They are not qualities normally associated with Nicolas Sarkozy: humility, self-awareness, contrition. Then again, the French leader is less than three months from a presidential election in which he is on track, according to all the opinion polls, to be beaten by his socialist rival.
The unexpected mea culpa expressed by the normally confident president, in which he admitted personal and political mistakes, and vowed to quit politics altogether if defeated, was as shocking as it appeared stage-managed.
The surprising je regrette beaucoup came during an official visit last week to the overseas territory of French Guyana to present the traditional new year greetings. Mr Sarkozy then took the unprecedented step of inviting 20 journalists to an "off the record" briefing.
For the next three hours, during which he repeated several times that his remarks were not for public consumption, he made what may see as a last-ditch attempt to transform his image: Super Sarko the Omnipresident had become Nicolas the Penitent.
The message, said Le Monde newspaper, was "I am not the man you think I am."
Asked what he would do if he lost the election, the former lawyer replied: "Yes, I am sure about one thing. I'm 56 years old. I've been in politics for 35 years. I have a profession. I will completely change my life. You will never hear of me again if I am beaten."
Mr Sarkozy added, theatrically: "Life passes so quickly. In any case, I am at the end and I am not afraid."
He said he regretted being photographed with Carla Bruni in Egypt and Jordan at the end of 2007 before they were married.
"It was also an error. When the French saw me happy, they said to themselves 'he has abandoned us'. We have elected the Bionic [Man] and he is happy. This year at Christmas, I didn't go on holiday because, with the crisis, the French wouldn't have understood."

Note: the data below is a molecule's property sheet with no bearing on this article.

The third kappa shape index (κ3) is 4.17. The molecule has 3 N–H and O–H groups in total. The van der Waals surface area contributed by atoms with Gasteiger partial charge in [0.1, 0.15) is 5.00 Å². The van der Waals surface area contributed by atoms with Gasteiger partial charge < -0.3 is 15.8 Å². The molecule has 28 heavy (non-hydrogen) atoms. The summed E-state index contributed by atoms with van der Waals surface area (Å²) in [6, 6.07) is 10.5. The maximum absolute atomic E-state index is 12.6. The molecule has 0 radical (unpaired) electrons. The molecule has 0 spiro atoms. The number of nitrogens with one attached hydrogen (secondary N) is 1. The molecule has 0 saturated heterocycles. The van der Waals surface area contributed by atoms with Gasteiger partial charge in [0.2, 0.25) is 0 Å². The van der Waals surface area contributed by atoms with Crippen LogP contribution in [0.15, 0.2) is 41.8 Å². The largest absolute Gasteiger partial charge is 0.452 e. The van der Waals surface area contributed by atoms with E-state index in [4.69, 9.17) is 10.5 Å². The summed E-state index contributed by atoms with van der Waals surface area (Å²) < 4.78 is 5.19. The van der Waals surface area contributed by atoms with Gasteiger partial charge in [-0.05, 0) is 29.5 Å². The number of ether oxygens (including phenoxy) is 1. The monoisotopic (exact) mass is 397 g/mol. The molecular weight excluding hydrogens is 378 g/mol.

It's not the first time the president has evoked disappearing from the political scene. In 2008, just one year into his five-year mandate, he suggested he would not seek a second term in office. "I'll do this for five years and, afterwards, I'll leave and make money," the news magazine Le Point reported him saying.
The strategy is to "humanise" the president.
With the first round of the presidential election in April, opinion polls show him on 24 per cent of the vote, behind Francois Hollande, the Socialist Party front-runner, who is on 27.5 per cent.
The Elysee is hoping to craft the image of a "brave president" who, despite his unpopularity, is prepared to fight to the end to do the best for his country.
"I have never said the mistakes were other people's fault," Mr Sarkozy added. "I have always thought that I bore the sole responsibility for my mistakes. It's important to analyse oneself."
Government ministers and MPs were divided on the tactic. "He's showing his humility and lucidity," said Lionnel Luca, a member of the ruling right-of-centre UMP party.
But the foreign affairs minister, Alain Juppe, said: "He has so many enemies who are criticising us, there's no point adding more. In the heat of combat, it's not the time."
Jean-Francois Cope, head of the UMP, seemed almost embarrassed: "I see the president almost every day and I can tell you he is totally determined and focused on serving the French. These were quotes taken entirely out of context."
Herve Gattegno, editor of Le Point, said nobody should believe a word of the president's mea culpa, saying he was behaving like the theatrical character Volpone, a Venetian merchant who pretends he is at death's door to trick those after his fortune.
"It's true he is in big trouble: he is unpopular, unemployment is very high; the Right is having doubts; objectively he is more likely to be beaten than to win... [but] this is a signal to mobilise his supporters and a blow to destabilise his opponents."